How we lost the Wandering Philosopher and Other Poems

    by Amlanjyoti Goswami

    Mind Matter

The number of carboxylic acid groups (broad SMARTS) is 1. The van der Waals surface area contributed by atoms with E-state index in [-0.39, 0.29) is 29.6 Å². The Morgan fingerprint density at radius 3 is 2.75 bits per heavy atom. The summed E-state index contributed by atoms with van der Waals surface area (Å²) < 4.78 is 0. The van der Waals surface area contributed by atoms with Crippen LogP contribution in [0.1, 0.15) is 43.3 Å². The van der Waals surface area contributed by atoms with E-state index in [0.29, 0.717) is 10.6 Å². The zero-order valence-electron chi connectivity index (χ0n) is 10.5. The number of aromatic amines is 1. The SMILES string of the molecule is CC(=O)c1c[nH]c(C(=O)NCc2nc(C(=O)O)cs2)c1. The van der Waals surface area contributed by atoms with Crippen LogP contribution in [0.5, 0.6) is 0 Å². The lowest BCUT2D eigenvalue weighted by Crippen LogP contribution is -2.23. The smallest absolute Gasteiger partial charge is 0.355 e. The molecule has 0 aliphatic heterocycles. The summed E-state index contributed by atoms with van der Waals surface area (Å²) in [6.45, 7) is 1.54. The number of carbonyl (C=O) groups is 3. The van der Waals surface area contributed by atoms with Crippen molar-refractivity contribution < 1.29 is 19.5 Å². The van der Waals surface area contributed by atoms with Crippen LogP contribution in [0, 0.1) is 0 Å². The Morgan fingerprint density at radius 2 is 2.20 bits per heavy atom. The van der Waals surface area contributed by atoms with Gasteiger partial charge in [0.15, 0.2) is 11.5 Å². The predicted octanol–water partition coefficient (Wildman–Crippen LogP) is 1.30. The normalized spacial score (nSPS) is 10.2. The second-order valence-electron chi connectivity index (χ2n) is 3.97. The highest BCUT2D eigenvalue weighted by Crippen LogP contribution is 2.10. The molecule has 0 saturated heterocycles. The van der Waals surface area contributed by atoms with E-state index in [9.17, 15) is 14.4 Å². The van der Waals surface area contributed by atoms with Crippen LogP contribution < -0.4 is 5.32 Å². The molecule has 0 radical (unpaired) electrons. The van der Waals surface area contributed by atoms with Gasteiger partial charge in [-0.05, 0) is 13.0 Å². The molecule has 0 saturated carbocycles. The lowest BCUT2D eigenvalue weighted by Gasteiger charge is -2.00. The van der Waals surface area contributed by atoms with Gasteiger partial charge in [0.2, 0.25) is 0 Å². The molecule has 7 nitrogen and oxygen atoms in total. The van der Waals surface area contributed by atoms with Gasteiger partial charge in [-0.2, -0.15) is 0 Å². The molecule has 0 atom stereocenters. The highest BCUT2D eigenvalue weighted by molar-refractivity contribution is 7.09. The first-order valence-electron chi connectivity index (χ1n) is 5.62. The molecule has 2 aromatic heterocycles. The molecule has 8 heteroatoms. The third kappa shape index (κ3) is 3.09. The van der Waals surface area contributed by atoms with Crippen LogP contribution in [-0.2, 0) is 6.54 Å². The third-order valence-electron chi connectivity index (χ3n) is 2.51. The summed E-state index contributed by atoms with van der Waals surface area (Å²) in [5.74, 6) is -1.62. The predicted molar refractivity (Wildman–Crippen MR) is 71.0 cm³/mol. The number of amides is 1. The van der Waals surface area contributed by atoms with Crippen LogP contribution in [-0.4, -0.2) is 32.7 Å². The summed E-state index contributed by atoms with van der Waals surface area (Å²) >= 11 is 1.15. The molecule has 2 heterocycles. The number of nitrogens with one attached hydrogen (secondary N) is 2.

He was thinking of a sensory tool that could turn Descartes on his head. Microbiologists had been saying the gut controls the mind. For years, romantics and theologists believed there lived a heart somewhere, outside veins and arteries. He didn’t need to invent Freud and touch libido to reach there, the rage of the moment. The mind – as an extension of hands and feet – a river flowing neurons, electrons, synergies, synapses that connected one complex ecosystem to another, like an Amazonian rain forest. But who would be there to listen? Our ears heard what we wanted to. Our voices spoke what we thought. This was called choice. The dichotomy was left unattended. Mind-body, heart-hand. This brought him to Tagore, Illich and Gandhi –all speaking on education. No, this was not a school project. His scientist brain told him about the utility of finding Alan Turing in a wall hanging. His algorithms had long outrun him in their ability to run engaged permutations of predictive thinking. His AI knew the solution before it knew the problem. He was thinking of a way to feel time, not as discrete concrete structured blocks measured in time sheets but as rivulets of feeling, moments meeting moments, like Michelangelo’s fingertips. He thought of biophilia, Gaia, the rest of indigenous wisdom, how we were strands in a larger, connected, yet dissonant universe, all beads and atoms and neurosis and what next. That too wasn’t his project. He wanted to understand synesthesia, make it predictable, as a signal from the fingertip, perhaps his left thumb, the one that would not bleed even when pricked. Or as the embarrassment of serendipity, just before it happened, possibly at a Board meeting. Something that went beyond intuitive pattern recognition. This was strikingly Darwinian to some, but to him this was a lifetime’s memory, treasured like the ghost of Funes the Memorious, a product of Borges’ brain. It would remind him of oranges, when there were apples at the breakfast table. It would tell him good is sometimes great. It would walk into the classroom with crystal ball eyes, tell him if it would be a good class or another desperate one. No one could share these thoughts with him. He wondered if he should simply call it an equation, or if there was more to it. Last time he felt like this, his memory cells were breathing flowers, fresh bougainvillea hanging from the windows of his soul. That was not what he was thinking. The last time he thought of this, he knew there was something inside gnawing at him, asking for a way out. And they simply called it psychology. That was an embedded system. The materiality of being engulfed his senses like a premonition. Someone once called it a living breathing hypothesis. No one had yet emerged out of stone. That was the fundamental basis of life, to others still primitive thinking. What would emerge from this, no one knew, not even him. But he knew the genie was already out of the bottle. It was only a matter of asking what the bottle was, what the genie wanted to do next. It was a little hard to know, because it meant tapping those fingers. The brain resided elsewhere. It had changed direction, like the wind, as if to say et tu. A chorus still rang inside. Symphony of the elements. Beethoven had merged into those clouds.